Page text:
Child neglect linked to teen pregnancy
Children who experience neglect are seven times more likely than other abuse victims to have a teen pregnancy say University of Queensland researchers.
A study of the long-term impact of child abuse and neglect found that neglect was one of the most severe types of maltreatment when compared to emotional, sexual and physical abuse.
UQ researcher Emeritus Professor Jake Najman said the 20-year study found neglected children had the highest rates of teen pregnancy, and were at a three-to five-fold increased risk of failing school, unemployment, delinquency, anxiety, depression, psychosis and cannabis abuse problems.
"Although most children in our study experienced multiple types of maltreatment, child neglect and emotional abuse were specifically linked to the worst outcomes," Emeritus Professor Najman said.
"Neglected children, in particular, experienced higher rates of promiscuity, cannabis abuse and visual hallucinations as a result of their maltreatment."
Child neglect was defined in the study as not providing the child with necessary physical requirements (food, clothing or a safe place to sleep) and emotional requirements (comfort and emotional support) a child should receive, as determined by the Queensland Government's Department of Child Safety.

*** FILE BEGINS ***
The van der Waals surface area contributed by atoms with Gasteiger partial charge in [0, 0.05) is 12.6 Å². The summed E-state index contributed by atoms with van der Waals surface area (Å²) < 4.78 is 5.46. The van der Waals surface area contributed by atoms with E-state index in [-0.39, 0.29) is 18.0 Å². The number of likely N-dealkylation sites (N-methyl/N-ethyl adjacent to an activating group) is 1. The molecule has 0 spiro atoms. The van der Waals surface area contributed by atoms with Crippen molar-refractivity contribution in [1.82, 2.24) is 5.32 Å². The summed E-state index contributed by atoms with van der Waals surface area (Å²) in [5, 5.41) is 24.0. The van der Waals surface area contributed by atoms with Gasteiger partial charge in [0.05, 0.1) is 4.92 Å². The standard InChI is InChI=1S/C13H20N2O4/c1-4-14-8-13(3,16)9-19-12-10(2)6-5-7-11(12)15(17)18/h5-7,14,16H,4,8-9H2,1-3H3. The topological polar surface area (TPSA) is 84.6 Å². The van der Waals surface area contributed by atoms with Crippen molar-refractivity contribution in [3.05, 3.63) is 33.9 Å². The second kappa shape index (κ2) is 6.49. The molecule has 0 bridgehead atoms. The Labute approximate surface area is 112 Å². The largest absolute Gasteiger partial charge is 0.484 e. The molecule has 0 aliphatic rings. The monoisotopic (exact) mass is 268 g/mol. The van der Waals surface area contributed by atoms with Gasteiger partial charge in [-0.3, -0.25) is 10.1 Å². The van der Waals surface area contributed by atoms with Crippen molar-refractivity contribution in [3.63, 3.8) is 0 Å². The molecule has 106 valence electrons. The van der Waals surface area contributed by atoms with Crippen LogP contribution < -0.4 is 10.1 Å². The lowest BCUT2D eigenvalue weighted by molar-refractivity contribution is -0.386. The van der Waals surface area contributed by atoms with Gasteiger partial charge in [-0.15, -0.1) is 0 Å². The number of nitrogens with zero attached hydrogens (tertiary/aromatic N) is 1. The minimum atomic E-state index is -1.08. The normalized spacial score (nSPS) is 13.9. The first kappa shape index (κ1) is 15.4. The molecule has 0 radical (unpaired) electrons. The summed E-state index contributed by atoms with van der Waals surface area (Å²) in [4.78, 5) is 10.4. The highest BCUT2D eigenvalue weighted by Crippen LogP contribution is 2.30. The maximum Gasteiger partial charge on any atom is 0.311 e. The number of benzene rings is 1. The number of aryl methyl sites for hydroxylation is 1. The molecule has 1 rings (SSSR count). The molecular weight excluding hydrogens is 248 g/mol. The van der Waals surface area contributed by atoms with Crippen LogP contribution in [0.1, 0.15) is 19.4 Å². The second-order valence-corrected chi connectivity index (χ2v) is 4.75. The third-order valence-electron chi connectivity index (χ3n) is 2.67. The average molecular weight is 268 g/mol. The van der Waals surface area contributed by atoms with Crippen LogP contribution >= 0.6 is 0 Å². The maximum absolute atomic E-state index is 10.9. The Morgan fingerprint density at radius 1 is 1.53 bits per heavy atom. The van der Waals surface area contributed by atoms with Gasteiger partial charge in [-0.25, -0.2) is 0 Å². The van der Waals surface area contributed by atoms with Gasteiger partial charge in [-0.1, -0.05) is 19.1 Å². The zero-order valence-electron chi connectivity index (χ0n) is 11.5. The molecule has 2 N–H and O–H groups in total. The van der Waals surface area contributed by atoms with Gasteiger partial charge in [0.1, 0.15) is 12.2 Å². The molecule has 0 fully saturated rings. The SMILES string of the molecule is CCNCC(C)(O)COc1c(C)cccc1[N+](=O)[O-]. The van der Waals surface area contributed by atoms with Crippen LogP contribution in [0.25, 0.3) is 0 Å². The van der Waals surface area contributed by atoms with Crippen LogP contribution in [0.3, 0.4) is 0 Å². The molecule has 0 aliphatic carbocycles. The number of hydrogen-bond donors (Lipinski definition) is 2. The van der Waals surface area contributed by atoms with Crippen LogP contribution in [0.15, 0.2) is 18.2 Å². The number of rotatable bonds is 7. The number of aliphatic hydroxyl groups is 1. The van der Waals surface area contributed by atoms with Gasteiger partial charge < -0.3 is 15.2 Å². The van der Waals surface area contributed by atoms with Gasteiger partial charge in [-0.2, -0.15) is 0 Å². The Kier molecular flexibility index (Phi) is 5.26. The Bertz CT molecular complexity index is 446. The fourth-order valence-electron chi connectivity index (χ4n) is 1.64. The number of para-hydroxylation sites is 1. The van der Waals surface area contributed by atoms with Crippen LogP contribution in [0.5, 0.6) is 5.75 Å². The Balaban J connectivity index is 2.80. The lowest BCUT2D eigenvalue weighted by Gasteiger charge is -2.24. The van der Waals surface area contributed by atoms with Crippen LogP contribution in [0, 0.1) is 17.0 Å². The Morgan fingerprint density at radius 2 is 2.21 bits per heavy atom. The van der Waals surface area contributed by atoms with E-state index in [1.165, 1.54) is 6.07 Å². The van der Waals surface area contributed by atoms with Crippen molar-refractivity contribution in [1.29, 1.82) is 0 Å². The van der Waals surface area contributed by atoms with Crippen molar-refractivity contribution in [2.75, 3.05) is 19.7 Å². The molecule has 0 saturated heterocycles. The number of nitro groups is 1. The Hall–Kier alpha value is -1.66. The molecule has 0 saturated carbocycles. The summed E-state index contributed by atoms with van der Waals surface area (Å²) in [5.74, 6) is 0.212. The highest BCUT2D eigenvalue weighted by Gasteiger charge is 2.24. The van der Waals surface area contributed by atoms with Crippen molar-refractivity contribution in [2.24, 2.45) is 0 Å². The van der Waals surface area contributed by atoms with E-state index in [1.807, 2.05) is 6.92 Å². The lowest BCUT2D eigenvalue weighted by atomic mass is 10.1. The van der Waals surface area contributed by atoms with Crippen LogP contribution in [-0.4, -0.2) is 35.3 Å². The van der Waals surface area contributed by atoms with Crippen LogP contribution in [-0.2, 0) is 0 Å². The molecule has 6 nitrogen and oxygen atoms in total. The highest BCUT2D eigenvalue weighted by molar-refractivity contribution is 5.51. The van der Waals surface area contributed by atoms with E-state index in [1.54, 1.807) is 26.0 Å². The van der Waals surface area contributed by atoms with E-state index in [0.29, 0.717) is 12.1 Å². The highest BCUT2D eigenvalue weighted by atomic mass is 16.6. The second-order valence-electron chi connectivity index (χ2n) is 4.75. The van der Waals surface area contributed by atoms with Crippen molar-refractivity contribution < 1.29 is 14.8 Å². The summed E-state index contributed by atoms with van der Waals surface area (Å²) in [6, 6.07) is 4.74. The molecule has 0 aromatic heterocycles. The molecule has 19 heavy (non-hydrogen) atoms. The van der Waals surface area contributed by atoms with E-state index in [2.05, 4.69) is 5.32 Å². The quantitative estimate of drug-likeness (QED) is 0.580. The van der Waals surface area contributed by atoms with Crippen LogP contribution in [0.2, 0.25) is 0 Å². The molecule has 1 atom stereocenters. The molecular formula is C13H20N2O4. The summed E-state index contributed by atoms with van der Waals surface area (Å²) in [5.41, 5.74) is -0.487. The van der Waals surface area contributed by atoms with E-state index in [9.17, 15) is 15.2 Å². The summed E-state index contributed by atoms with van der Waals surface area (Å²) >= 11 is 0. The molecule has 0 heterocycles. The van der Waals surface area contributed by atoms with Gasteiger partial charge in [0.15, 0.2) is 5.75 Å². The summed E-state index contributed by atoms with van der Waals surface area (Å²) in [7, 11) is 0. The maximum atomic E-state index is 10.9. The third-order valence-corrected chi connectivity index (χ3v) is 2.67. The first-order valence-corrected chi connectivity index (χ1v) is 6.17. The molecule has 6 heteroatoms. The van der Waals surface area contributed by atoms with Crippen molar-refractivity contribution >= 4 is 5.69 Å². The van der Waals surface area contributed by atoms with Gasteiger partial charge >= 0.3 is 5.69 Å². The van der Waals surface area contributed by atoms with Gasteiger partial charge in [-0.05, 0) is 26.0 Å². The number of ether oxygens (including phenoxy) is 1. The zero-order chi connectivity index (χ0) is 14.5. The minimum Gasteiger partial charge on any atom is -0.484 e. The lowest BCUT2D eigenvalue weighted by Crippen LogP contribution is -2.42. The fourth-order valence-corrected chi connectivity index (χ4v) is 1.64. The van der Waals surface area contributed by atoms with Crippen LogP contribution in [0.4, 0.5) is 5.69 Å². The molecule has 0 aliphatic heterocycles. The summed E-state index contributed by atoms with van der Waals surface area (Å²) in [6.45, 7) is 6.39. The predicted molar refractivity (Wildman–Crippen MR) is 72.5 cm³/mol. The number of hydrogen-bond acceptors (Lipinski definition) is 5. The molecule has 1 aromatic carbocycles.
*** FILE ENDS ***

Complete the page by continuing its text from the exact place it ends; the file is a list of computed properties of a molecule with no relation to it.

The study found children who experienced emotional abuse were also worse off than sexually or physically abused children.
"Emotionally abused kids were particularly prone to experiencing harassment, psychosis and injecting drugs," he said.
The researchers looked at data from 8000 women and children beginning in pregnancy and continuing into early adulthood.
Emeritus Professor Najman initiated the data project called Mater Hospital-University of Queensland Study of Pregnancy (MUSP) in 1981.
The study, led by UQ medical school and Ph.D. graduate Dr. Lane Strathearn, anonymously linked the data with state government reports of child abuse and neglect to examine how child maltreatment was associated with a broad range of outcomes over two decades, including cognitive, educational, psychological, sexual and physical health, and addiction.
Data showed that sexual and physical abuse led to fewer negative outcomes overall.
"Physical abuse specifically tended to result in delinquency and externalising behavior problems as well as drug abuse."
Emeritus Professor Najman said the findings stressed the need to prioritise support for at-risk parents and young children.
"These problems are extremely serious and difficult to treat in adulthood," he said.
"We need to do all that we can to prevent them from happening in the first place.
"Other studies have shown that simple interventions, such as nurses doing home visits for pregnant women and new mothers, can reduce rates of child maltreatment and help prevent some of these negative outcomes."
This research is published in Pediatrics.